7. Examine alternative viewpoints. Request that participants check the piece of advice on their cards to determine whether it conflicts with the advice given previously. Invite everybody who has such a diametrically opposed piece of advice to read it aloud from her card.
  8. Bring the disparities together. It is important to note that, while these pieces of advice seem to contradict one another, it is not as if one is accurate and the other is erroneous. This is because effective leadership necessitates a number of flexible styles that vary depending on the scenario, the type of followers, and the leader’s personality. Consider the circumstances in which each of the competing pieces of advice would be useful.
  9. Continue with the procedure. Choose another person at random (who has not yet read the piece of advice from her card) and read it aloud. After that, estimate which the role model is and read and discuss cards with similar and contrasting viewpoints.
  10. Choose one bit of advice. After the conversations, have participants reflect on the various pieces of advice they received from various role models and choose one to implement in their personal and professional lives. Remind participants not to keep track of the number of pieces of advice they have gotten but to focus on the one item of advice they have chosen. Encourage them to start using this piece of advice right away.
  11. The topic of situational leadership is one of the most important consequences of this activity. This necessitates a sufficient number of conflicting viewpoints. Collect all of the advice cards after the game is over. Examine each item carefully and save the good ones, including those that provide contradictory advice. In the following games, have participants swap their handwritten cards for a card from your supply.

Explore Your Values

Your Values is a game that allows participants to discover their most essential values. It’s done in an intuitive and quick manner to encourage participants to trust their instincts rather than overthinking and trying to discover the “right” values. It is a useful exercise to use to start thinking about and talking about personal beliefs. It is a valuable activity because, in order to identify one’s leadership style, they first need to understand their values.


  1. Hand out papers to every participant.
  2. Ask them to write out the ten most important items in their lives, one on each post-it note, in the form of a value. In other words, instead of a name, write down something like “friendship,” “family,” or “honesty” – something they value in their relationship with that person.
  3. As soon as everyone has their ten posts, have them spread out in front of them so they can see them clearly and get a good overview.
  4. Tell the participants they have 30 seconds to choose the three posts that are the least significant to them and discard them. Be strict with the deadlines and do not offer them any extra time, even if it is necessary, because they are to trust their instincts.
  5. Finally, repeat the previous procedure, allowing them 20 seconds to discard two more items. They should now have three posts with their top three values on them.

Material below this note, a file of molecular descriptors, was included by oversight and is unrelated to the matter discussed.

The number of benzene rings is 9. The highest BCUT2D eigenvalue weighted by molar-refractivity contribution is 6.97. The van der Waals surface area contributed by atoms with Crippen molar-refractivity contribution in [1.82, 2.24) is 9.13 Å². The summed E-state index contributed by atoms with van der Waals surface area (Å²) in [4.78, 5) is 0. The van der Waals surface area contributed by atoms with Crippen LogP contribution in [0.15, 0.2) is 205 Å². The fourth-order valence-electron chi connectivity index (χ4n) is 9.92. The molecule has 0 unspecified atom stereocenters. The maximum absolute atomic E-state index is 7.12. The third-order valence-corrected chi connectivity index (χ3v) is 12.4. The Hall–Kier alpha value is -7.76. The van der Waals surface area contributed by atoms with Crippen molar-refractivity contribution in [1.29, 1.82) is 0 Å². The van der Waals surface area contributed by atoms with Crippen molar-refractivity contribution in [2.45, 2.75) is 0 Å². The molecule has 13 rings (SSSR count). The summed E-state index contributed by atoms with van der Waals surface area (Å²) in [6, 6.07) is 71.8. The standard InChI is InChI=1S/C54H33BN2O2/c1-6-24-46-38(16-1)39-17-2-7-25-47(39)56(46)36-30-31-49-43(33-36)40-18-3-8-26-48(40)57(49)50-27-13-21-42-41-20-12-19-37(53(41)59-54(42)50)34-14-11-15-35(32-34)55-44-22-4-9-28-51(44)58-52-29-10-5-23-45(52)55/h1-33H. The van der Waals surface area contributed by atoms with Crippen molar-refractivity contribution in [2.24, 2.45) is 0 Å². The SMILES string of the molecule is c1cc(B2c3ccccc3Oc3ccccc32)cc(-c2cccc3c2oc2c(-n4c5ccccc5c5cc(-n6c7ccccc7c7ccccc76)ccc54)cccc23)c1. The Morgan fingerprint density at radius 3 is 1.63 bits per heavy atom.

In order to collect a feedback about the leadership training, the questionnairs will be handled. The quiestionnair will include questions regarding how the training had helped the participants to better understand their leadership type, their thoughts about the effectiveness of the activities, and how they think the given training has impacted their future leadership style.


Awamleh, R., & Al-Dmour, H. (2004). The impact of transformational leadership on job satisfaction and self-perceived performance of banking employees: The case of Jordan. Web.

Barling, J., Loughlin, C., & Kelloway, E. K. (2002). Development and test of a model linking safety-specific transformational leadership and occupational safety. Journal of applied psychology, 87(3), 488. Web.

Bryant, S. E. (2003). The role of transformational and transactional leadership in creating, sharing and exploiting organizational knowledge. Journal of Leadership & Organizational Studies, 9(4), 32-44. Web.

Curtis, B. M. (2002). Analysis of the Blake/Mouton leadership styles and their relationship to effective coaching behaviors. Pepperdine University. Web.

Garg, S., & Jain, S. (2013). Mapping leadership styles of public and private sector leaders using Blake and Mouton leadership model. Drishtikon: A Management Journal, 4(1), 48. Web.

Gong, Y., Huang, J. C., & Farh, J. L. (2009). Employee learning orientation, transformational leadership, and employee creativity: The mediating role of employee creative self-efficacy. Academy of management Journal, 52(4), 765-778. Web.

Jansen, J. J., Vera, D., & Crossan, M. (2009). Strategic leadership for exploration and exploitation: The moderating role of environmental dynamism. The Leadership Quarterly, 20(1), 5-18. Web.

Lok, P., & Crawford, J. (2004). The effect of organisational culture and leadership style on job satisfaction and organisational commitment: A cross‐national comparison. Journal of management development. Web.

Ojokuku, R. M., Odetayo, T. A., & Sajuyigbe, A. S. (2012). Impact of leadership style on organizational performance: a case study of Nigerian banks. American journal of business and management, 1(4), 202-207. Web.

Saleem, H. (2015). The impact of leadership styles on job satisfaction and mediating role of perceived organizational politics. Procedia-Social and Behavioral Sciences, 172, 563-569. Web.